Deep Brain Stimulation for Treatment-Resistant Depression: A Progress Report

Tuesday, October 15, 2019
Deep Brain Stimulation for Treatment-Resistant Depression: A Progress Report

It is now almost 15 years since researchers first used a method called Deep Brain Stimulation (DBS) to treat major depression that has not responded to conventional therapies. Subsequently, follow-up studies have made steady progress, both technically, in terms of how the treatment is targeted in the brain, as well as in identifying which patients are most likely to benefit. Close monitoring of patients has improved our ability to understand effects of DBS over the long-term, and to link these with changes at the level of neural circuits. This work brings us ever closer to a more comprehensive understanding of illness and recovery.

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Presented by 
Helen S. Mayberg, M.D.
Helen S. Mayberg, M.D.
Icahn School of Medicine at Mount Sinai

Professor, Neurology, Neurosurgery, Psychiatry and Neuroscience

Mount Sinai Professor of Neurotherapeutics

Director, Center of Advanced Circuit Therapeutics

Scientific Council Member (Joined 2004)

2007 Falcone Prize for Outstanding Achievement in Affective Disorders Research (Colvin Prize)

2002 Distinguished Investigator Grant

1995 Independent Investigator Grant

1991 Young Investigator Grant


Dr. Mayberg leads a multidisciplinary research program committed to defining the “neurology of depression.” Her imaging studies over the past 20 years have systematically examined functional abnormalities characterizing the disorder, as well as neural mechanisms mediating antidepressant response to various evidence-based treatments. The goal of her studies is to identify neurobiological markers predicting treatment response and optimized treatment selection. Her long-term interest in neural network models of mood regulation in health and disease led to the development of a new intervention for treatment-resistant patients using Deep Brain Stimulation (DBS), a study initiated at the University of Toronto and now continuing at Emory.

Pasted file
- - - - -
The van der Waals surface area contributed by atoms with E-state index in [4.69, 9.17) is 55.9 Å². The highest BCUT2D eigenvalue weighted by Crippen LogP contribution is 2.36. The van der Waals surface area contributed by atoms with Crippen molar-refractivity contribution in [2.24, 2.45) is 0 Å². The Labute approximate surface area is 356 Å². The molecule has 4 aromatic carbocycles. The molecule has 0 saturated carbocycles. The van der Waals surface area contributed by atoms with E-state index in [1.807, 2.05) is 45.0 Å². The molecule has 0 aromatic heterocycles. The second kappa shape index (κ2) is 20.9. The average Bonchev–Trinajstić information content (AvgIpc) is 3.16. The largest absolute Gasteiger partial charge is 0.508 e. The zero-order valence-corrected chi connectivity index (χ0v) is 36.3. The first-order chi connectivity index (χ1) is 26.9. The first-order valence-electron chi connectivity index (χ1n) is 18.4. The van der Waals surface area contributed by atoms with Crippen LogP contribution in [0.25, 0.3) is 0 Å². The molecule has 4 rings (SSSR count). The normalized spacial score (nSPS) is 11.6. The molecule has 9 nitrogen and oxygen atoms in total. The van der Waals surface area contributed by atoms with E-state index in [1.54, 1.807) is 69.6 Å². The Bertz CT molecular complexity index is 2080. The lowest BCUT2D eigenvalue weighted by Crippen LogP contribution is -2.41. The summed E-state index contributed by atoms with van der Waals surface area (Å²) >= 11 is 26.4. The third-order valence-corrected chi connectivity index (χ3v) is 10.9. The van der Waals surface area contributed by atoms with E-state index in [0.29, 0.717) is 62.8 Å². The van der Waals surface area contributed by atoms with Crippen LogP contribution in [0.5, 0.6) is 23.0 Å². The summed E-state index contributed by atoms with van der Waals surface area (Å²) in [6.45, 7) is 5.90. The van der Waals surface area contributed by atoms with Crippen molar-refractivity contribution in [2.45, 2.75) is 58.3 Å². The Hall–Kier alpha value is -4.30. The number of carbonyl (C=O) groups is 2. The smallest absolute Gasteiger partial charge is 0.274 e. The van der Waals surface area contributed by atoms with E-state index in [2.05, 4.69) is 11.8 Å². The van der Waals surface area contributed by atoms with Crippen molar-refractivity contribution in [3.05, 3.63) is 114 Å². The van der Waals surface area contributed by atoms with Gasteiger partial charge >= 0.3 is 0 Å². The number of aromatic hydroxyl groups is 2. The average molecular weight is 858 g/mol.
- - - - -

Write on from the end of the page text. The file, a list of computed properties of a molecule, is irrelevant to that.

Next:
Dr. Mayberg received a B.A. in psychobiology from the University of California, Los Angeles, and an M.D. degree from the University of Southern California School of Medicine.

Moderated by
Jeffrey Borenstein, M.D.
Brain & Behavior Research Foundation

Jeffrey Borenstein, M.D., serves as the President & CEO of the Brain & Behavior Research Foundation, the largest private funder of mental health research grants. Dr. Borenstein developed the Emmy-nominated public television program “Healthy Minds,” and serves as host and executive producer of the series. The program, broadcast nationwide, is available online, and focuses on topics in psychiatry in order to educate the public, reduce stigma and offer a message of hope. Dr. Borenstein served as Editor-in-Chief of Psychiatric News, the newspaper of the American Psychiatric Association from 2012 - 2023.

Dr. Borenstein is a Fellow of the New York Academy of Medicine and serves as the Chair of the Section of Psychiatry at the Academy. He also has served as the President of the New York State Psychiatric Association. Dr. Borenstein earned his undergraduate degree at Harvard and his medical degree at New York University.